Do you set out to make your boss’ job easier? It could be by anticipating his or her needs or taking the initiative on certain tasks. Or maybe your boss isn’t the best at organizing or prioritizing, and you’ve found yourself essentially managing your manager in those areas.
Whether you realize it or not, what you’ve been doing is called “managing up.” And if you’re not already doing it, you should be.
“You and your boss want to be a team and do the best you can for your department and organization,” says Kelli Baxter, principal and co-founder of Naples-based business and management consulting firm Value Generation Partners. “Without good communication and really understanding what your boss needs and wants, you aren’t going to be able to perform at your optimum peak. It’s all about being successful in your role and being a go-to person.”
But if the concept of managing your boss sounds like a punchline straight out of The Office, read on for Baxter’s tips and advice on how to prove your value while making your boss’s work day a lot better.
To successfully manage up, you need to be able to communicate well and authentically with your boss. Asking pertinent questions will help you better understand both your boss’ work style and his or her day-to-day needs.
“If my boss asks me to do something and I say, ‘OK, sure’ and then I don’t ask any questions, do I really know what they want done?” says Baxter. “It’s up to us to ask questions to better understand things and make sure we’re not making any assumptions. Managing up means stepping back and thinking for a second about what additional information you need and how you get it.”
Examine your own strengths and weaknesses.
If you don’t know what makes you tick (or get mad), how can you be expected to manage your boss’ idiosyncrasies?
“It’s about being very self-aware and aware of others, and about being very intentional about capitalizing on our strengths and managing our trigger points,” says Baxter. “If we know that we hate it when our boss comes back from a meeting and is angry, we have to find a coping mechanism to deal with that and help diffuse ourselves. Once we’re aware of our own strengths and triggers, we can be intentional about how we respond or react.”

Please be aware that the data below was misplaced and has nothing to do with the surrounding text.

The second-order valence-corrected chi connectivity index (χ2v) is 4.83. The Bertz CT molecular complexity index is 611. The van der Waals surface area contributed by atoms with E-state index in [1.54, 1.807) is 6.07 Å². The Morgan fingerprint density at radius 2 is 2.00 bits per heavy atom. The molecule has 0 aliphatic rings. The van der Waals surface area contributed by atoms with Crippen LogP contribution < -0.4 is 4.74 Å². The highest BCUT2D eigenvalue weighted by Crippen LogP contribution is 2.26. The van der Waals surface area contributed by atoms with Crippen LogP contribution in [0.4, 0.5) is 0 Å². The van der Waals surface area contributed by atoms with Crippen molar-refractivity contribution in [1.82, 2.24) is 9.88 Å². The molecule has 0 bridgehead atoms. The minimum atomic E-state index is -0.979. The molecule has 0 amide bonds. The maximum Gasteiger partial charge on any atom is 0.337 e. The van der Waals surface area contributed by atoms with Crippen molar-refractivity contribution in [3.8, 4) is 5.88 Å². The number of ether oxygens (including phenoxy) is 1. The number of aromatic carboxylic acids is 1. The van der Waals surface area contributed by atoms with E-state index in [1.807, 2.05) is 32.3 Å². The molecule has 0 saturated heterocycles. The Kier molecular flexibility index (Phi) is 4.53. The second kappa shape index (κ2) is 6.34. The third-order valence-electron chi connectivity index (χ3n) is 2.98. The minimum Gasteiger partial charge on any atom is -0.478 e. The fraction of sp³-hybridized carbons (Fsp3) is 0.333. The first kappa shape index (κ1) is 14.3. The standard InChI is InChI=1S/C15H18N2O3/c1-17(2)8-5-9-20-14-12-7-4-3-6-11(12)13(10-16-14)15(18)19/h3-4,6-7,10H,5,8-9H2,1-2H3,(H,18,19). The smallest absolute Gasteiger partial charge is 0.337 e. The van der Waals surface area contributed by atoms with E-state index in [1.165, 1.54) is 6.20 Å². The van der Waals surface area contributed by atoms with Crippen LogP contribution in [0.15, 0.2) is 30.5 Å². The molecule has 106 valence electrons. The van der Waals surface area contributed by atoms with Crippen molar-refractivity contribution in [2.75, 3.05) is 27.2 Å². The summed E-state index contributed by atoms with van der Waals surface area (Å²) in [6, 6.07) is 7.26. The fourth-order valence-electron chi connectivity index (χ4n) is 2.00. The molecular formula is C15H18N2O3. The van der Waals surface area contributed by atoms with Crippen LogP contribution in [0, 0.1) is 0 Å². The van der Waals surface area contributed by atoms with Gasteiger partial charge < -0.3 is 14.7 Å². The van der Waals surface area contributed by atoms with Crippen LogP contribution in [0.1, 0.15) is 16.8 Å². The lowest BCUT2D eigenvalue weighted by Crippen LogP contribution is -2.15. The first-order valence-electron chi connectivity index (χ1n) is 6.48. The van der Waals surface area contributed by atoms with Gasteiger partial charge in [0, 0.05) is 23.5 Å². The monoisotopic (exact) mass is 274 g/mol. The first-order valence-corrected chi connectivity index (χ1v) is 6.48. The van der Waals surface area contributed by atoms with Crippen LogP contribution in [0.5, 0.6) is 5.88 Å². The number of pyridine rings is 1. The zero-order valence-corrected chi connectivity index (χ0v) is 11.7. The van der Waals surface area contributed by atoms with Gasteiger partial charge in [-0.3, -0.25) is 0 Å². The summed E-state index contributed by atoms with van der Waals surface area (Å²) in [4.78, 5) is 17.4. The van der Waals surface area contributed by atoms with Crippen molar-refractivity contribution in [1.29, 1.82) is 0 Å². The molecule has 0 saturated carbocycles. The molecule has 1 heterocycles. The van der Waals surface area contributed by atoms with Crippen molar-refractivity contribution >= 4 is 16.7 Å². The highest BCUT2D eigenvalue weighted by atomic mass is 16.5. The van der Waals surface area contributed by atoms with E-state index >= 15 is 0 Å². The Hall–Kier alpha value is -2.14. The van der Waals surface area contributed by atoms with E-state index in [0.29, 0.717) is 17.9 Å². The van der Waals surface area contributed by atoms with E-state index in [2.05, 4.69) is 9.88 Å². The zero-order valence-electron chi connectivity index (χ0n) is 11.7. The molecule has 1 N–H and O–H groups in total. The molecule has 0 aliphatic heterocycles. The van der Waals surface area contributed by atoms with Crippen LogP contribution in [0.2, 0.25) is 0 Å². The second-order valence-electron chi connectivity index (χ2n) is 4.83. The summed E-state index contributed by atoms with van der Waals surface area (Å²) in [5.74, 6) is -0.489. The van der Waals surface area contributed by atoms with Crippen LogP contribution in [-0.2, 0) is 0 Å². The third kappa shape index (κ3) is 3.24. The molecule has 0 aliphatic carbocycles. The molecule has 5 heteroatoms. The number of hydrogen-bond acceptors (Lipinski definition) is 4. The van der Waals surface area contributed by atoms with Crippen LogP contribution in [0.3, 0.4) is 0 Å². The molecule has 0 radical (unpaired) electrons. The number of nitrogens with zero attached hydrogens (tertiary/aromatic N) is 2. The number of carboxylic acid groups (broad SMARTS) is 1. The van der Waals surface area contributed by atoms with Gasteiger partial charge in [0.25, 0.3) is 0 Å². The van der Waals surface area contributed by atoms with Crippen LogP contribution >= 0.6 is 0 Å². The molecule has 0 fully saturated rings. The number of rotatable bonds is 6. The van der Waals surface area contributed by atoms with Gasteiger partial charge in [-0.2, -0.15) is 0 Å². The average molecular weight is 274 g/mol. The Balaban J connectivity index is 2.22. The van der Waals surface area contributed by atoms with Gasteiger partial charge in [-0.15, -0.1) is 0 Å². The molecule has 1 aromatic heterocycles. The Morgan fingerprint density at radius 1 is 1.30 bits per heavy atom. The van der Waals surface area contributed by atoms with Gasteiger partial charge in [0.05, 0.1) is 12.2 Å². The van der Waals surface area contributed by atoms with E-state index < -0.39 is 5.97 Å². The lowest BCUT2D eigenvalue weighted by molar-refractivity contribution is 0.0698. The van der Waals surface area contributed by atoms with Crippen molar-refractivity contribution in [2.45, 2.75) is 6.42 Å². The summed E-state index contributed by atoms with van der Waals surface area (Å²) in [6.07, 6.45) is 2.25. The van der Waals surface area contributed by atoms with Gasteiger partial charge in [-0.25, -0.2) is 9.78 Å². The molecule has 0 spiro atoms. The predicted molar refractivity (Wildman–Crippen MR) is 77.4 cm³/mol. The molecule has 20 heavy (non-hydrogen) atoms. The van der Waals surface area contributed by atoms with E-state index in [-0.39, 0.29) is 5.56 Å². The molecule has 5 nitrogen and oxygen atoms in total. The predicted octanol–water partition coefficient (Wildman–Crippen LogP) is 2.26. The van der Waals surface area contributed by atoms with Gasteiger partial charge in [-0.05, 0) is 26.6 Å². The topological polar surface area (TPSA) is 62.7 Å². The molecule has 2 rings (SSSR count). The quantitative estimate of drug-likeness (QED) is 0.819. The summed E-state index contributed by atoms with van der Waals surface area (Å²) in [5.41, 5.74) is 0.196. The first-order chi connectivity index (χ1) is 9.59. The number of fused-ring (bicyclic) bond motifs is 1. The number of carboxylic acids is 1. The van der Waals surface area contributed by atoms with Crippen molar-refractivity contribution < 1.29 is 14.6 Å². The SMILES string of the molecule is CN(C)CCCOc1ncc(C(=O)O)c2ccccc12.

Take the reins of the relationship.
If your boss hasn’t made much of an effort to get to know you, this is an opportunity to show some ambition.
“Say, ‘Can we go to lunch so we have the chance to learn more about each other?’” suggests Baxter. “In order for there to be good work done and satisfaction on both sides of the equation, there needs to be that foundational, good relationship. If we start building that relationship from the ground up, it’s easier for us to be able to ask questions and understand when is the right time to ask the questions.”
Anticipate and act—in the way your boss wants you to.
Once you’ve built that relationship, this should be easier to do, because you’ll have a better understanding of your boss’s preferences and personality.
“If you continue to anticipate your boss’ needs and provide them information before they even ask for it, I don’t think that’s going too far,” says Baxter. “I think that’s groovy: Wouldn’t we all love to have someone beside us working in lock step like that? But if your boss has a big ego, that may be crossing the line because the boss wants to take all the credit.”
Your boss may not think to explain all the reasons you’re doing a great job. But this is helpful information you should have. “Start asking for feedback regularly, so your boss starts expecting that you’re going to ask for feedback,” says Baxter. “Then it becomes easier for them to give it to you. If we don’t know how we’re doing from our boss’ perspective, we don’t know.”
Once you get the feedback, act on it.
If your boss says a meeting went well due to some help you provided beforehand, ask if that should become a regular pre-meeting practice. “It’s just simple things like that to be thinking about,” says Baxter. “It’s about asking, ‘How can I support you and help you shine and do the best job you can?’”
Focus on fixes.
If problems or conflicts arise, don’t just complain about them to your boss.
“Nobody likes to have a problem brought to them and just laid in their lap,” says Baxter. Explore the root cause of the issue and brainstorm solutions either on your own or with a peer or mentor—before discussing your concerns with your boss.
“Start to formulate some options for resolution,” says Baxter. “Then you will become known as a problem-solver and a go-to person and really have influence for managing up, across and throughout the organization.”